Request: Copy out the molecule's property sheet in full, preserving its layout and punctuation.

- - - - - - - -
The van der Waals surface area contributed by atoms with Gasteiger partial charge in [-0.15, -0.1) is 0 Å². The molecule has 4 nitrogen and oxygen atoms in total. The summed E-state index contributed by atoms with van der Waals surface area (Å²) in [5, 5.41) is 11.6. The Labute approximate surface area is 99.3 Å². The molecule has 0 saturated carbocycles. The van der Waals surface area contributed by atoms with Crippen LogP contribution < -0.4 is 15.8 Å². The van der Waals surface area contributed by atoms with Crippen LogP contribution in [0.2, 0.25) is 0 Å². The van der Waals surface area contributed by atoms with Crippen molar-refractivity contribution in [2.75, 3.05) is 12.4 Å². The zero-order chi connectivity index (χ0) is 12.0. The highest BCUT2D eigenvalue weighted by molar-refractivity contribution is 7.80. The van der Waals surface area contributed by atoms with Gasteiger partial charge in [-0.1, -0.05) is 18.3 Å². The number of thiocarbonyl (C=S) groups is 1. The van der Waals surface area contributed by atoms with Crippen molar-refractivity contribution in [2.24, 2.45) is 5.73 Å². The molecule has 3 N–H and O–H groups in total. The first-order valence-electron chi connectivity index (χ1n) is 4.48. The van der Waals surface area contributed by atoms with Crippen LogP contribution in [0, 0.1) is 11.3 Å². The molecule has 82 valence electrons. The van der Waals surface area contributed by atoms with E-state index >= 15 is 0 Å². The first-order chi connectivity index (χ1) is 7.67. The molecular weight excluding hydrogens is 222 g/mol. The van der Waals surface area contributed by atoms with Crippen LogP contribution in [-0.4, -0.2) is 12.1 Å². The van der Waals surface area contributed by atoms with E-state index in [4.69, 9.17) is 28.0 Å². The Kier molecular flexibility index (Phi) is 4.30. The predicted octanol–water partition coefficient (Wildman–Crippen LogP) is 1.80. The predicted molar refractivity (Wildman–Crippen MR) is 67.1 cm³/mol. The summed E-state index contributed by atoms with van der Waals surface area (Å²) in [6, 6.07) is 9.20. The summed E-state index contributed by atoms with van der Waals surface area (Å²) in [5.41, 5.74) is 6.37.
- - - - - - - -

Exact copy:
The van der Waals surface area contributed by atoms with Gasteiger partial charge in [-0.15, -0.1) is 0 Å². The molecule has 4 nitrogen and oxygen atoms in total. The summed E-state index contributed by atoms with van der Waals surface area (Å²) in [5, 5.41) is 11.6. The Labute approximate surface area is 99.3 Å². The molecule has 0 saturated carbocycles. The van der Waals surface area contributed by atoms with Crippen LogP contribution < -0.4 is 15.8 Å². The van der Waals surface area contributed by atoms with Crippen LogP contribution in [0.2, 0.25) is 0 Å². The van der Waals surface area contributed by atoms with Crippen molar-refractivity contribution in [2.75, 3.05) is 12.4 Å². The zero-order chi connectivity index (χ0) is 12.0. The highest BCUT2D eigenvalue weighted by molar-refractivity contribution is 7.80. The van der Waals surface area contributed by atoms with Gasteiger partial charge in [-0.1, -0.05) is 18.3 Å². The number of thiocarbonyl (C=S) groups is 1. The van der Waals surface area contributed by atoms with Crippen molar-refractivity contribution in [2.24, 2.45) is 5.73 Å². The molecule has 3 N–H and O–H groups in total. The first-order valence-electron chi connectivity index (χ1n) is 4.48. The van der Waals surface area contributed by atoms with Crippen LogP contribution in [0, 0.1) is 11.3 Å². The molecule has 82 valence electrons. The van der Waals surface area contributed by atoms with E-state index >= 15 is 0 Å². The first-order chi connectivity index (χ1) is 7.67. The molecular weight excluding hydrogens is 222 g/mol. The van der Waals surface area contributed by atoms with Crippen LogP contribution in [-0.4, -0.2) is 12.1 Å². The van der Waals surface area contributed by atoms with E-state index in [4.69, 9.17) is 28.0 Å². The Kier molecular flexibility index (Phi) is 4.30. The predicted octanol–water partition coefficient (Wildman–Crippen LogP) is 1.80. The predicted molar refractivity (Wildman–Crippen MR) is 67.1 cm³/mol. The summed E-state index contributed by atoms with van der Waals surface area (Å²) in [6, 6.07) is 9.20. The summed E-state index contributed by atoms with van der Waals surface area (Å²) in [5.41, 5.74) is 6.37.